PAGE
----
Today's edition of Inside Higher Ed features, "For Many, College Isn't Worth It," an article from CCAP Director Richard Vedder. In it, Dr. Vedder offers a counter to a recent post by Anthony Carnvale on the topic of underemployment and the use of Bureau of Labor Statistics (BLS) data. Vedder asserts that while college may be a good investment for many Americans, for the large group of students that fails to graduate and find good jobs, that proposition is problematic. He further argues that the call by "many higher education advocates to rapidly and radically increase the number of college graduates is fundamentally off-base." We hope you will weigh-in on this debate.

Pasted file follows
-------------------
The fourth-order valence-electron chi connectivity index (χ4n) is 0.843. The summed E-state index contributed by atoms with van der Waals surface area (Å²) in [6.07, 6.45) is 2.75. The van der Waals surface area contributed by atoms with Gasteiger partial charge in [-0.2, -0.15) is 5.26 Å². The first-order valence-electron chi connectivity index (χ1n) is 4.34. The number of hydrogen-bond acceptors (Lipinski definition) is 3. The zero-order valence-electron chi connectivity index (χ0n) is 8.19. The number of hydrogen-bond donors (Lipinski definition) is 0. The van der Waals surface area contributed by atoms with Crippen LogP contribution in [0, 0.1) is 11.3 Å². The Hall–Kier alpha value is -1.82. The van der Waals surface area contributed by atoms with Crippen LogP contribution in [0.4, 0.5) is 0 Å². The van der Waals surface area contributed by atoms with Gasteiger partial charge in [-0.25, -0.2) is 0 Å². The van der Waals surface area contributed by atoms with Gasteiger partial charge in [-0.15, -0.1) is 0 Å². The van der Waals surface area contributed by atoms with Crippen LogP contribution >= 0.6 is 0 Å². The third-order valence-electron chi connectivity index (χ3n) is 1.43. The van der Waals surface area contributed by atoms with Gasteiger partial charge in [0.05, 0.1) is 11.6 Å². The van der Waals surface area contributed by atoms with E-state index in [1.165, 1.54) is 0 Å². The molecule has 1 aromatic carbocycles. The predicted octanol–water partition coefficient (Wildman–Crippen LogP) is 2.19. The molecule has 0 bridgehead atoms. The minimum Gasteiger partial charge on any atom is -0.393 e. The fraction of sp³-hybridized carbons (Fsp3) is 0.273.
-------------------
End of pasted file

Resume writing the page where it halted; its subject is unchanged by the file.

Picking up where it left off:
Also, Richard Vedder has a new post over at the Chronicle of Higher Education's "Innovations" blog. In "Academically Adrift: A Must Read," Vedder summarizes Richard Arum and Josipa Roksa's important new book which provides startling evidence that many students learn little while in college. Vedder questions why "the financially strapped federal government provides billions of dollars to subsidize students participating in the increasingly expensive and hedonistic experience we call 'higher education?'"